However, in that case, the man had visited many people and places before coming to the hospital and in the live case, the woman had been staying in self-quarantine, said a doctor at Sukraraj Hospital.
“But we should not panic,” said the doctor who spoke on condition of anonymity. “The patient does not have any severe symptoms and has told us that she complied with all safety measures.”
As of March 23, more than 345, 390 Covid-19 infections have been reported in 192 countries and territories, with more than 14,925 deaths.
Frequently asked questions about the coronavirus outbreak
UPDATED as of September 22, 2020
What is Covid-19?
Covid-19, short for coronavirus disease, is an illness caused by the coronavirus SARS-CoV-2, short for severe acute respiratory syndrome coronavirus 2. Common symptoms of the disease include fever, dry cough, fatigue, shortness of breath and breathing difficulties. In severe cases, the infection can cause pneumonia, severe acute respiratory syndrome, kidney failure and even death.
How contagious is Covid-19?
Covid-19 can spread easily from person to person, especially in enclosed spaces. The virus can travel through the air in respiratory droplets produced when a sick person breathes, talks, coughs or sneezes. As the virus can also survive on plastic and steel surfaces for up to 72 hours and on cardboard for up to 24 hours, any contact with such surfaces can also spread the virus. Symptoms take between two to 14 days to appear, during which time the carrier is believed to be contagious.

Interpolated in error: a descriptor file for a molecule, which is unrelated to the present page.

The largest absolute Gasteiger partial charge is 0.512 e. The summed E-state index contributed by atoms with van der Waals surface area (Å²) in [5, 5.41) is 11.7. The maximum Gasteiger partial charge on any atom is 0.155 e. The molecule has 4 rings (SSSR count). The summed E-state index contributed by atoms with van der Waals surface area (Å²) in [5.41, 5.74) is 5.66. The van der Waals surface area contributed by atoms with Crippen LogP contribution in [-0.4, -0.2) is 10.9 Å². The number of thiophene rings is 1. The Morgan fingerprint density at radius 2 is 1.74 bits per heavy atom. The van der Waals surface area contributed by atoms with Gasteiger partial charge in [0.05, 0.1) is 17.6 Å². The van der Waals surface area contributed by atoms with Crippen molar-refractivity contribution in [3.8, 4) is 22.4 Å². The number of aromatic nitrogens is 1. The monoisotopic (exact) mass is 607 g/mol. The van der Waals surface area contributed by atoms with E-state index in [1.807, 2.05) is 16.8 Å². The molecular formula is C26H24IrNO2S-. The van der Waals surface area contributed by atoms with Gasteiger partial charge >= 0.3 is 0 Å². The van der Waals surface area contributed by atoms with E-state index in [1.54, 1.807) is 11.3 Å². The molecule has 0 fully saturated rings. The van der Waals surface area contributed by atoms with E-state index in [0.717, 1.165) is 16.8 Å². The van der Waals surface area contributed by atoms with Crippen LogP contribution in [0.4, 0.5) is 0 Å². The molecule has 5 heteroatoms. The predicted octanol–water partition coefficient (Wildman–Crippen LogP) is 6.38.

Where did the virus come from?
The virus was first identified in Wuhan, China in late December. The coronavirus is a large family of viruses that is responsible for everything from the common cold to Middle East Respiratory Syndrome (MERS) and Severe Acute Respiratory Syndrome (SARS). After an initial outbreak in Wuhan that spread across Hubei province, eventually infecting over 80,000 and killing more than 3,000, new infection rates in mainland China have dropped. However, the disease has since spread across the world at an alarming rate.
What is the current status of Covid-19?
The World Health Organisation has called the ongoing outbreak a “pandemic” and urged countries across the world to take precautionary measures. Covid-19 has spread to 213 countries and territories around the world and infected more than 31,405,983 people with 967,505 deaths and 22,990,260 recoveries. In South Asia, India has reported the highest number of infections at 5,557,573 with 88,943 deaths. While Pakistan has reported 306,304 confirmed cases with 6,420 deaths. Nepal has so far reported 65,276 cases with 427 deaths.
How dangerous is the disease?
The mortality rate for Covid-19 is estimated to be 3.6 percent, but new studies have put the rate slightly higher at 5.7 percent. Although Covid-19 is not too dangerous to young healthy people, older individuals and those with immune-compromised systems are at greater risk of death. People with chronic medical conditions like heart disease, diabetes and lung disease, or those who’ve recently undergone serious medical procedures, are also at risk.
How do I keep myself safe?
The WHO advises that the most important thing you can do is wash your hands frequently with soap and water for at least 20 seconds or use hand sanitizers with at least 60 percent alcohol content. Avoid touching your eyes, nose and mouth with unclean hands. Clean and disinfect frequently used surfaces like your computers and phones. Avoid large crowds of people. Seek medical attention if symptoms persist for longer than a few days.
Is it time to panic?
No. The government has imposed a lockdown to limit the spread of the virus. There is no need to begin stockpiling food, cooking gas or hand sanitizers. However, it is always prudent to take sensible precautions like the ones identified above.